I have written a class that generates html I then included that class in a servlet and call the methods to generate the page. This Page contains a standard two column layout with several div's on the left hand side. Each div contains either a radiobutton list or a checkbox list that receives information from a database. The last div has four buttons: Submit,Reset,Export,Menu.
Now for the actual question. How can I get the checkbox lists and Radio button lists to maintain the state of the items checked after the submit button is clicked.
The Reason. The state needs to be maintained so the user can see what they have selected and also see the table the appears on the right hand side.
The Right hand Side. The right hand side of the two column layout is a table that show the results of the the options selected on the left hand side. So in essence the left hand side is building the query.
This is a basic page that I have written several different modules for in asp.net.
Our Company is switching to java and I am trying to simplify the process by writting classes to generate the pages either html or jsp. I have gotten the classes to generate the html out of the way but the question above is now the problem that I am running into.
You'll need to pass the state of these objects to your HTML generator and then add the 'checked' attribute to the correct checkbox/radiobutton.
Assuming you're writing all this with a stringBuffer and you're passing the state of the last div as a string......
Out of curiosity, since this is a new project, have you looked into any of the existing Server Side Java frameworks already out there, like Struts or Java Server Faces, before deciding to roll your own?
The MVC architecture does a fine job of separating Java and HTML code and, thus, simplifying development for the different parts of your team.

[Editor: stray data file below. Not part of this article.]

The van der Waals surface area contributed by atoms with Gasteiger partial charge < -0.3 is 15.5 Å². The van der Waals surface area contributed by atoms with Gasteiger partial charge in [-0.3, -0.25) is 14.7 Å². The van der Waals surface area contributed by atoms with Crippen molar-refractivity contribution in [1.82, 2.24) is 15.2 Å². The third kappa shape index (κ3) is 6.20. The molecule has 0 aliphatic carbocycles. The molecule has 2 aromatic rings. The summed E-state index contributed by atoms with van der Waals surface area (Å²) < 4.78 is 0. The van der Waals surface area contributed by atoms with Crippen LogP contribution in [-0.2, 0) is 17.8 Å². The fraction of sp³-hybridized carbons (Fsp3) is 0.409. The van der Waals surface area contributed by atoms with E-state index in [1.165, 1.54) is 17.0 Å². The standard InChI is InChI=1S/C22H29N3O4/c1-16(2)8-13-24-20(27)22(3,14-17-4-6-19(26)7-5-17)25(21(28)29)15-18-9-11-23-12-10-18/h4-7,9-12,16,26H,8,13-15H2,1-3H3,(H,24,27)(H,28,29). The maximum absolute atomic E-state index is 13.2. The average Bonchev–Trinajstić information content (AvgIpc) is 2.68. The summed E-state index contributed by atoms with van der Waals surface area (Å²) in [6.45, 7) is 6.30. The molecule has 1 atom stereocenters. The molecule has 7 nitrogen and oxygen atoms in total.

Originally posted by Bear Bibeault: Don't misconstrue Ben's reply to think that you must adopt a framework in order to create a well-structured MVC application.
Absolutely. If, however, your project can fit into one of the existing frameworks, you could possibly save yourself a lot of time working out issues that other people have already solved. There are threads in both the Servlets and JSP forums on this site debating the merits of the various frameworks.
The project I'm working on now is built on a home rolled MVC framework. I had just come of off a fairly large Struts project when I started this one. For various reasons, it wasn't a good fit here so I build my own, lighter framework.
I've published a VERY simple example MVC application at http://simple.souther.us called SimpleMVC that you can download and run if your interested in getting a basic idea of what MVC is about.
My main point was not to re-invent the wheel if you can get around it and, if are going to, know what you're getting yourself into. If you're new to Java and you haven't explored any of the frameworks out there, you should before making that kind of a decision, especially for large projects.
-Ben [ January 04, 2005: Message edited by: Ben Souther ]